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Remembering Trudy Pitts

8.10.32 - 12.19.10

Trudy Pitts

I always call her Aunt Trudy, because she’s been family for years. My uncle, Ellsworth Gooding, was a saxophonist who played a lot around Philadelphia and toured. He was in the Army band. He was in the band that Trudy and Mr. C [Bill Carney, Pitts’ husband] had back in the ’50s or ’60s. They were like brother and sister to my uncle. When I left Trenton, New Jersey to move to Philadelphia with my mother, we moved in with my uncle Ellsworth. The night we moved, Mr. C gave us the key to the house because my uncle was on the road. That first night was the beginning of when I discovered that I wanted to play this music. I had moved into a jazz household there in Mount Airy [section of Philadelphia]. Everybody at that time had some trade. They worked at the Naval Shipyard, they worked as electricians, but they were all musicians.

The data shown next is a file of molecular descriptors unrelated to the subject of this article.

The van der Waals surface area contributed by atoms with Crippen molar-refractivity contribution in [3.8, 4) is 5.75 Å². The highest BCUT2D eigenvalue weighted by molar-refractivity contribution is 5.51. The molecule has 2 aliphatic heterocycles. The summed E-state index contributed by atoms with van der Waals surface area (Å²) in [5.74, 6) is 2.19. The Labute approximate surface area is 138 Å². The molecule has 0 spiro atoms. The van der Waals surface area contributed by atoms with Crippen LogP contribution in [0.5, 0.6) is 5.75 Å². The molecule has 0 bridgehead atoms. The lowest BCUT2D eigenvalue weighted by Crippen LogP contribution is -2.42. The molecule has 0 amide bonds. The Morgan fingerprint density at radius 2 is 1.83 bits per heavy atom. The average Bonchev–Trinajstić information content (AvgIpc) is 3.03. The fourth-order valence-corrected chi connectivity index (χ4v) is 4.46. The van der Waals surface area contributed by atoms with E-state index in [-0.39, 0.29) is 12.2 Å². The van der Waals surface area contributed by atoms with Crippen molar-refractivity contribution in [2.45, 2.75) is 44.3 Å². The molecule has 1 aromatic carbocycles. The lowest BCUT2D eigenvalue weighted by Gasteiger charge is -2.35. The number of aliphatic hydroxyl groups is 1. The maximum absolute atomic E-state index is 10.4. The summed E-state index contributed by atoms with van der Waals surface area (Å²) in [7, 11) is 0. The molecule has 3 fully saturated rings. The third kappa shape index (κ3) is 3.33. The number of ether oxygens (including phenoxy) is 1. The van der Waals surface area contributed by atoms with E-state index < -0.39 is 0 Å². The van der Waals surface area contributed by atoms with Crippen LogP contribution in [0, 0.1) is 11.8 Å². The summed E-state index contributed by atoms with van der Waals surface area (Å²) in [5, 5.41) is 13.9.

In a way, it’s funny that I was called on to write this piece because there was a time when I was just Orrin, Goody’s nephew. Joey was the keyboard wiz and rightfully so. It took a second for Mr. C and Aunt Trudy to realize that I really wanted to play and I’m actually glad that made me work hard for their attention….even if they didn’t realize that’s what they were making me do.

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